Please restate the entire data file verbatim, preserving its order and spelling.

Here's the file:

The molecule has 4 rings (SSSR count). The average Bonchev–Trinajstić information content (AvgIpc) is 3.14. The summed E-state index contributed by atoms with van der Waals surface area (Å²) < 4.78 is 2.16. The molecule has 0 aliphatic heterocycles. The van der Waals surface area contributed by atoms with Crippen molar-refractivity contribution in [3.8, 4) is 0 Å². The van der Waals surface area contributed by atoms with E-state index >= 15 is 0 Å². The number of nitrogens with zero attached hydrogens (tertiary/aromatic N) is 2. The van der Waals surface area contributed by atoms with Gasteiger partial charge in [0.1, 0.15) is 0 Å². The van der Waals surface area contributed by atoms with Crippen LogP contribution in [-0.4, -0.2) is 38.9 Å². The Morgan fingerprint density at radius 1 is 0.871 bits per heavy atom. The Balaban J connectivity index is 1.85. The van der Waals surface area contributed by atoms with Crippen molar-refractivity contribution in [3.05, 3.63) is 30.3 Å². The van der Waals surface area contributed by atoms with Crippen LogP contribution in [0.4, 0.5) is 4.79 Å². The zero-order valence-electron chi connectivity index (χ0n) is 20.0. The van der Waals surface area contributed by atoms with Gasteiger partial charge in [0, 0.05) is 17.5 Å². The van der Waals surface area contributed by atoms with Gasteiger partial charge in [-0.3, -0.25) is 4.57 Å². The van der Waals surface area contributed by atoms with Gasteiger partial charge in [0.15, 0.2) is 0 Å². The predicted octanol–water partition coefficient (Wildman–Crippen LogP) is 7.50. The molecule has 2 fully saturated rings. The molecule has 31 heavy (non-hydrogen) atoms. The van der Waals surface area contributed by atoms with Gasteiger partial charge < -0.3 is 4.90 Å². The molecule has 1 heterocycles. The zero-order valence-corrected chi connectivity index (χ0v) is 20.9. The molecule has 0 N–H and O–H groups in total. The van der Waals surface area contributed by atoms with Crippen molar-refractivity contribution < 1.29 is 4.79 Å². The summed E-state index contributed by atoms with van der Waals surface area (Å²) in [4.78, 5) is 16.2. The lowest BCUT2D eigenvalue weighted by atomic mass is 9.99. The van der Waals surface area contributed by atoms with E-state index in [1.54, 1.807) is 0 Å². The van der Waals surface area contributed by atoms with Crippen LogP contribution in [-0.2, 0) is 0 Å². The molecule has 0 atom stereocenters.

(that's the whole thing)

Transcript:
The molecule has 4 rings (SSSR count). The average Bonchev–Trinajstić information content (AvgIpc) is 3.14. The summed E-state index contributed by atoms with van der Waals surface area (Å²) < 4.78 is 2.16. The molecule has 0 aliphatic heterocycles. The van der Waals surface area contributed by atoms with Crippen molar-refractivity contribution in [3.8, 4) is 0 Å². The van der Waals surface area contributed by atoms with E-state index >= 15 is 0 Å². The number of nitrogens with zero attached hydrogens (tertiary/aromatic N) is 2. The van der Waals surface area contributed by atoms with Gasteiger partial charge in [0.1, 0.15) is 0 Å². The van der Waals surface area contributed by atoms with Crippen LogP contribution in [-0.4, -0.2) is 38.9 Å². The Morgan fingerprint density at radius 1 is 0.871 bits per heavy atom. The Balaban J connectivity index is 1.85. The van der Waals surface area contributed by atoms with Crippen molar-refractivity contribution in [3.05, 3.63) is 30.3 Å². The van der Waals surface area contributed by atoms with Crippen LogP contribution in [0.4, 0.5) is 4.79 Å². The zero-order valence-electron chi connectivity index (χ0n) is 20.0. The van der Waals surface area contributed by atoms with Gasteiger partial charge in [0, 0.05) is 17.5 Å². The van der Waals surface area contributed by atoms with Gasteiger partial charge in [-0.3, -0.25) is 4.57 Å². The van der Waals surface area contributed by atoms with Gasteiger partial charge in [0.15, 0.2) is 0 Å². The predicted octanol–water partition coefficient (Wildman–Crippen LogP) is 7.50. The molecule has 2 fully saturated rings. The molecule has 31 heavy (non-hydrogen) atoms. The van der Waals surface area contributed by atoms with Gasteiger partial charge < -0.3 is 4.90 Å². The molecule has 1 heterocycles. The zero-order valence-corrected chi connectivity index (χ0v) is 20.9. The molecule has 0 N–H and O–H groups in total. The van der Waals surface area contributed by atoms with Crippen molar-refractivity contribution < 1.29 is 4.79 Å². The summed E-state index contributed by atoms with van der Waals surface area (Å²) in [4.78, 5) is 16.2. The lowest BCUT2D eigenvalue weighted by atomic mass is 9.99. The van der Waals surface area contributed by atoms with E-state index in [1.54, 1.807) is 0 Å². The van der Waals surface area contributed by atoms with Crippen LogP contribution in [-0.2, 0) is 0 Å². The molecule has 0 atom stereocenters.